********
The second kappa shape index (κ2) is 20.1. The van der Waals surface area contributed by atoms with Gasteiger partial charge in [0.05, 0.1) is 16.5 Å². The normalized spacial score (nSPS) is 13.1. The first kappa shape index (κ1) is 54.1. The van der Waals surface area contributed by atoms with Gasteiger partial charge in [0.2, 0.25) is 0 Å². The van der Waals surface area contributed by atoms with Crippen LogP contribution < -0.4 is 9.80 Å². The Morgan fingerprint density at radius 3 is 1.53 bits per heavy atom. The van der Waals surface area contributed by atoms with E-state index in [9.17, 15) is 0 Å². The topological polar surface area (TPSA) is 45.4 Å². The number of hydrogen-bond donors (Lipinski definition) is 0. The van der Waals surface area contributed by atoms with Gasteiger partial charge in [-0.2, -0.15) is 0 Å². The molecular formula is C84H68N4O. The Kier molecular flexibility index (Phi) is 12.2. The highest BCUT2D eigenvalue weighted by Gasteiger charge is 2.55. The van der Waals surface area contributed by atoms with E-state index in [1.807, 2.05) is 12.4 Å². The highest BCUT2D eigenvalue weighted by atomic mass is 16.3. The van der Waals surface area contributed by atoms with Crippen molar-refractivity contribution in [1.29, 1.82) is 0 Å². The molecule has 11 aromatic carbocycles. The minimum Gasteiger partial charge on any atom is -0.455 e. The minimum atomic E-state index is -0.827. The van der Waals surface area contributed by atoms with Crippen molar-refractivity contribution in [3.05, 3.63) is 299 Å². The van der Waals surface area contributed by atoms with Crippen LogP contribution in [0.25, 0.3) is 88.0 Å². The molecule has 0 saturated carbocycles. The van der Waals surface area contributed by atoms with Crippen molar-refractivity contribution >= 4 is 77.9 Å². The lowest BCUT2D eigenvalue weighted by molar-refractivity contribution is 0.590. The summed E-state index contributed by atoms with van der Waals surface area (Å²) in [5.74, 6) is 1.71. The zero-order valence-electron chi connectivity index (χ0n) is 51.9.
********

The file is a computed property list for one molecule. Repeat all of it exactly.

The second kappa shape index (κ2) is 20.1. The van der Waals surface area contributed by atoms with Gasteiger partial charge in [0.05, 0.1) is 16.5 Å². The normalized spacial score (nSPS) is 13.1. The first kappa shape index (κ1) is 54.1. The van der Waals surface area contributed by atoms with Gasteiger partial charge in [0.2, 0.25) is 0 Å². The van der Waals surface area contributed by atoms with Crippen LogP contribution < -0.4 is 9.80 Å². The Morgan fingerprint density at radius 3 is 1.53 bits per heavy atom. The van der Waals surface area contributed by atoms with E-state index in [9.17, 15) is 0 Å². The topological polar surface area (TPSA) is 45.4 Å². The number of hydrogen-bond donors (Lipinski definition) is 0. The van der Waals surface area contributed by atoms with Gasteiger partial charge in [-0.2, -0.15) is 0 Å². The molecular formula is C84H68N4O. The Kier molecular flexibility index (Phi) is 12.2. The highest BCUT2D eigenvalue weighted by Gasteiger charge is 2.55. The van der Waals surface area contributed by atoms with E-state index in [1.807, 2.05) is 12.4 Å². The highest BCUT2D eigenvalue weighted by atomic mass is 16.3. The van der Waals surface area contributed by atoms with Crippen molar-refractivity contribution in [1.29, 1.82) is 0 Å². The molecule has 11 aromatic carbocycles. The minimum Gasteiger partial charge on any atom is -0.455 e. The minimum atomic E-state index is -0.827. The van der Waals surface area contributed by atoms with Crippen molar-refractivity contribution in [3.05, 3.63) is 299 Å². The van der Waals surface area contributed by atoms with Crippen LogP contribution in [0.25, 0.3) is 88.0 Å². The molecule has 0 saturated carbocycles. The van der Waals surface area contributed by atoms with Crippen molar-refractivity contribution >= 4 is 77.9 Å². The lowest BCUT2D eigenvalue weighted by molar-refractivity contribution is 0.590. The summed E-state index contributed by atoms with van der Waals surface area (Å²) in [5.74, 6) is 1.71. The zero-order valence-electron chi connectivity index (χ0n) is 51.9.